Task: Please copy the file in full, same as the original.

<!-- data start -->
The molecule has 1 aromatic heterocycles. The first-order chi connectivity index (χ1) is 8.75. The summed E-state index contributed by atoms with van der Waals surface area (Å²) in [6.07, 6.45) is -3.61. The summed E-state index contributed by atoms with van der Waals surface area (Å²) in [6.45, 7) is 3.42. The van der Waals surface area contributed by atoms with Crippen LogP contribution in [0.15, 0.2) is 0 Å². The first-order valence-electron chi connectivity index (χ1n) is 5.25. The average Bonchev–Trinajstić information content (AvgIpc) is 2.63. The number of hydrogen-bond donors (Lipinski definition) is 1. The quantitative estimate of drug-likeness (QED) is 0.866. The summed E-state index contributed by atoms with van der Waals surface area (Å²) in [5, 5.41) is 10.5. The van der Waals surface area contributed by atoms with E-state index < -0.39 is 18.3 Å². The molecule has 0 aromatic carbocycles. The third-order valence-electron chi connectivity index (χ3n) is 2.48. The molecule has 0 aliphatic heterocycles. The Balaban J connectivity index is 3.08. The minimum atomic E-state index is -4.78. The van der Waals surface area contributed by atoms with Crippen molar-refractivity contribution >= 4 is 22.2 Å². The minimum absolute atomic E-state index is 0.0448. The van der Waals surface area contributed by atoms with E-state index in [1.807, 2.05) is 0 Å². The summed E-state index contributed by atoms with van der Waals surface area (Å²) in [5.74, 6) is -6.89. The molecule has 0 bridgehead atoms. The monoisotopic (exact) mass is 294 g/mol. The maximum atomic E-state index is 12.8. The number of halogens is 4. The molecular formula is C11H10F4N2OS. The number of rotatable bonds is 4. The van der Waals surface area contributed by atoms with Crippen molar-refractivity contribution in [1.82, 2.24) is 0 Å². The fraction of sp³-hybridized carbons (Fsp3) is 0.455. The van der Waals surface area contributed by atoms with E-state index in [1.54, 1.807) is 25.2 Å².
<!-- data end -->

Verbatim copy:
The molecule has 1 aromatic heterocycles. The first-order chi connectivity index (χ1) is 8.75. The summed E-state index contributed by atoms with van der Waals surface area (Å²) in [6.07, 6.45) is -3.61. The summed E-state index contributed by atoms with van der Waals surface area (Å²) in [6.45, 7) is 3.42. The van der Waals surface area contributed by atoms with Crippen LogP contribution in [0.15, 0.2) is 0 Å². The first-order valence-electron chi connectivity index (χ1n) is 5.25. The average Bonchev–Trinajstić information content (AvgIpc) is 2.63. The number of hydrogen-bond donors (Lipinski definition) is 1. The quantitative estimate of drug-likeness (QED) is 0.866. The summed E-state index contributed by atoms with van der Waals surface area (Å²) in [5, 5.41) is 10.5. The van der Waals surface area contributed by atoms with E-state index < -0.39 is 18.3 Å². The molecule has 0 aromatic carbocycles. The third-order valence-electron chi connectivity index (χ3n) is 2.48. The molecule has 0 aliphatic heterocycles. The Balaban J connectivity index is 3.08. The minimum atomic E-state index is -4.78. The van der Waals surface area contributed by atoms with Crippen molar-refractivity contribution >= 4 is 22.2 Å². The minimum absolute atomic E-state index is 0.0448. The van der Waals surface area contributed by atoms with E-state index in [1.807, 2.05) is 0 Å². The summed E-state index contributed by atoms with van der Waals surface area (Å²) in [5.74, 6) is -6.89. The molecule has 0 bridgehead atoms. The monoisotopic (exact) mass is 294 g/mol. The maximum atomic E-state index is 12.8. The number of halogens is 4. The molecular formula is C11H10F4N2OS. The number of rotatable bonds is 4. The van der Waals surface area contributed by atoms with Crippen molar-refractivity contribution in [1.82, 2.24) is 0 Å². The fraction of sp³-hybridized carbons (Fsp3) is 0.455. The van der Waals surface area contributed by atoms with E-state index in [1.54, 1.807) is 25.2 Å².